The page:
Unhealthy relationships show disrespect. There are just as many ways to show disrespect. Often this is failing to address an issue that one partner has expressed is important, repeatedly engaging in behaviors that damage the relationship or hurt the other person, or even outright verbal disrespect in the way things are communicated (or not communicated).
Healthy relationships always require give-and-take. Likewise, this requires active participation and communication from both partners to work through the compromises and balance things out, so that one partner doesn’t feel unfairly discounted or taken advantage of.
Unhealthy relationships make demands. Stubbornness and rigidity are hallmarks of unhealthy relationships. People reach impasses in their relationships when one or both people make unrelenting demands and refuse to budge. (In cases of addiction or abuse, there are times when a demand may be appropriate. But these are usually in crisis situations when the relationship has become extremely unhealthy in some other way).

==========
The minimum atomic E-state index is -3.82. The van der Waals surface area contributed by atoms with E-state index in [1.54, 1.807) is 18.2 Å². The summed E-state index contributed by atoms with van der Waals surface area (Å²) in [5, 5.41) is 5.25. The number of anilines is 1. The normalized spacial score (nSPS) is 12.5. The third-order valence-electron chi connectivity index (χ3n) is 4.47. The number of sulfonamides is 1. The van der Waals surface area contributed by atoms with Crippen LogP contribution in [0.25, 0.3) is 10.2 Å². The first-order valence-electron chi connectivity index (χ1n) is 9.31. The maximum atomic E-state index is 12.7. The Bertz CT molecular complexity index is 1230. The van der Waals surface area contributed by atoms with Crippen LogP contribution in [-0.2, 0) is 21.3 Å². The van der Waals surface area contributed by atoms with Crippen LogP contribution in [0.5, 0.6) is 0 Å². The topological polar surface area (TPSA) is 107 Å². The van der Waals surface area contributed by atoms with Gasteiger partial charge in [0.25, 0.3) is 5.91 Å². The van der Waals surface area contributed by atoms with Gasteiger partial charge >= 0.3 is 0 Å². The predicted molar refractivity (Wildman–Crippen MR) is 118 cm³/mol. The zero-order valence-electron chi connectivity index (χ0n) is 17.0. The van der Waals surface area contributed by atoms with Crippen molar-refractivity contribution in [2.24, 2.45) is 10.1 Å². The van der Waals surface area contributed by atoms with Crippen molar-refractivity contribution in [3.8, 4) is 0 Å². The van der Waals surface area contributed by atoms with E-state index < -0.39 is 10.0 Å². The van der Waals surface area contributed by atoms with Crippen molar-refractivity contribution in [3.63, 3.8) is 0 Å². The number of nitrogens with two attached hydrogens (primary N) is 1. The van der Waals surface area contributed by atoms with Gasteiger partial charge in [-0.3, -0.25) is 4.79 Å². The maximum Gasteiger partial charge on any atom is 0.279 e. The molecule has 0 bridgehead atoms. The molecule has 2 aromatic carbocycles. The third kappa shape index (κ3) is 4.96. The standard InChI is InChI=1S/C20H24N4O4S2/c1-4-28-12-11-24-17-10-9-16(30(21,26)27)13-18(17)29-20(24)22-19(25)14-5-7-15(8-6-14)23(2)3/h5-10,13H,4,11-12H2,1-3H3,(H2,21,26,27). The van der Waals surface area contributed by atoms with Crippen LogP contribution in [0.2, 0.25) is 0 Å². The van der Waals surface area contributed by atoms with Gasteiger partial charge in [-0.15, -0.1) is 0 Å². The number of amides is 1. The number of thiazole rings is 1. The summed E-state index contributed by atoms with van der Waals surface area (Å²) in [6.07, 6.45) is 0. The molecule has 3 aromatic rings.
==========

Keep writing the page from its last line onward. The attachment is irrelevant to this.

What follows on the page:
Partners in healthy relationships express positivity and encouragement to their partners. They would never dream of saying something that would discourage their partner from a worthy goal, and likewise, express affirming words to help their partner’s persistence and confidence when needed.
Unhealthy relationships insult. Insults can be incredibly toxic to relationships, even when made sarcastically or in jest. Yet sadly, I see this all the time in people that feel insulted, hurt, and put down by their partner. This can start a vicious cycle where people try to get back at each other, and few things will destroy a relationship faster than that.
Similar to many signs of healthy relationships, trust requires active participation and work from both people, and is demonstrated & communicated in many ways. Trust must be built, maintained, and practice. And when trust has been damaged before, it requires a choice to practice trust again for the sake of strengthening the relationship.
Unhealthy relationships distrust. Often, people will refuse to trust their partner, or worse yet, accuse the partner before any crime has even been committed. This of course leads to further distrust, and becomes a very unhealthy cycle.